It’s not necessarily my pop/rock music that evokes memories of that time in my life. When hearing a song that we listened to as a family, “my mother’s or my father’s music” seems to work the same way. Why? Well, for starters, this music was playing in the background whether we selected it or not. There is always something on the radio, in bars, clubs and bedrooms that is contemporary and almost accidentally attached to a particular era. This music is also of the moment
Listen to popular music from the 50s, 60s, or 70s, for example, and you’ll remember what that era was like. For me, there is something more abstract in classical music, which has become detached from its period of origin and can be more difficult to situate.
Researchers make an important observation about the differences between smell and hearing regarding memories. Smell differs in that it is a personal memory, whereas there is something very social about our experience of music. Simply put, musical memories are often shared with our peers. We tend to listen, together. We go to concerts or parties together.
And it’s because the music is there as the backdrop to the lives we share with others, often with loved ones, that these sounds become particularly meaningful to us. Indeed, this “music of our lives” is often played or composed for important occasions, like funerals, birthdays, parties, weddings or maybe that special date, where we experience major life events.
Medicine has discovered that for people who have suffered traumatic brain injuries, music can help bring back some of those special moments in their lives. People with dementia can trigger vivid memories by listening to music they heard when they were young. Music therapy is also used for people with depression. Music can’t heal, but maybe it can help heal.
The second question I asked myself is why “the ancients” inspire this deep flood of memories to resurface. I still listen to music of all genres, but it seems to be the music from my youth that really moves me.
I find that when listening to older songs, the rhythm, vocals, and the whole song, in general, are less edited and therefore produce better music than most modernized genres today. I like the base; it always seems to move me. It’s almost impossible not to sing along with them, and they’re most enjoyable when they’re catchy.
At pretty much every wedding I’ve been to, Sweet Caroline has played, I think because people of all ages love her. Even though there’s a 60-year-old woman and a 10-year-old boy on the dance floor, they both know it and come together because he’s just one of those elders everyone knows. It’s a Wonderful World is another song of this ilk.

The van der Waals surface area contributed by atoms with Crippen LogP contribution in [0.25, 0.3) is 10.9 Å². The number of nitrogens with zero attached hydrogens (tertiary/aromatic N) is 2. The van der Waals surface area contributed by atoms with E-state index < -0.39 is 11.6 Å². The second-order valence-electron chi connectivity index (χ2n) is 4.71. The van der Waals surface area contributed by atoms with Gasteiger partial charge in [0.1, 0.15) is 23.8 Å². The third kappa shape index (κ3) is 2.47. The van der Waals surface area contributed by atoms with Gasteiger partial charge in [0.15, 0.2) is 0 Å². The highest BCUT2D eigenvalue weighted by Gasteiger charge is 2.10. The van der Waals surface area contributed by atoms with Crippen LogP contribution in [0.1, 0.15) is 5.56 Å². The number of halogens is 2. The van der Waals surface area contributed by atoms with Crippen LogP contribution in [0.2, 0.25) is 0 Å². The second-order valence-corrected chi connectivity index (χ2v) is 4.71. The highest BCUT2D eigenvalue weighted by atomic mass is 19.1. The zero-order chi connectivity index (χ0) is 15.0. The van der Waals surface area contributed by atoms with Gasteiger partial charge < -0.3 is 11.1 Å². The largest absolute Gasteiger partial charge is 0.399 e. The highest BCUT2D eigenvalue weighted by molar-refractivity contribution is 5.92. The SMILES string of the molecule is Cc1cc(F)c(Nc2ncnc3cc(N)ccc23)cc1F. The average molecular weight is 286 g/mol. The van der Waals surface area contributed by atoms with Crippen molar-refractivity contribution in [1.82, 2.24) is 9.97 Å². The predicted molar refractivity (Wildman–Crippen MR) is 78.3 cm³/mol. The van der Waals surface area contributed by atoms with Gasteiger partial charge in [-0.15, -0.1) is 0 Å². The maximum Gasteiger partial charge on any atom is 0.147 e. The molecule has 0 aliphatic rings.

I learned very early in my career that music can be a great icebreaker in tricky situations. No matter how delicate the situation was, be it a family reunion, a wedding, in a professional environment or even a meeting at someone’s home, music is the key to the success of Communication. In my experience, when you release older music, you draw a crowd. All those shy caterpillars like me turn into social butterflies in no time.
Sometimes when I remember my family and especially my parents and grandparents, I like to listen to what my parents used to listen to. Somehow it brings them closer again.
Like everyone else, I go through all the ups and downs in life. The music brings out the happiness and the desire to sing in me (much to the chagrin of those around me, ha-ha). I may be a bad singer but I get emotional when I hear these old personal tracks and I can’t really help it, I feel the love and yes the sadness these songs bring.
One of the questions I always ask in the oral history interviews I conduct is what song makes you laugh, smile or cry, bring you back? Everyone has a song, everyone can tell you when they first heard it, who they were with and how they felt.
The next time your “personal oldie” pops up, sit down, close your eyes, and announce it to the world. Bathe in the memories it evokes in you. It is, in my opinion, the best way to stay sane in what has become a very trying time. History is a story of memories and music is a solid pathway to unlocking those memories.
Sources: Music, emotion and well-being: how does music affect the way we think, feel and behave? by Abigail Fagan; Science Explains Why We Like Old Music Better Than Anything Else by Tom Barne; 11 Reasons Why Old Songs Will Always The New “Old” Hits by Nicole Priebe; Why does music evoke memories? By Tiffany Jenkins
Richard MacLeod, a Newmarket resident, the History Hound, has been a local historian for over 40 years. He writes a weekly feature on our town’s history in partnership with Newmarket Today, hosts heritage talks and local interest walking tours, and conducts local oral history interviews.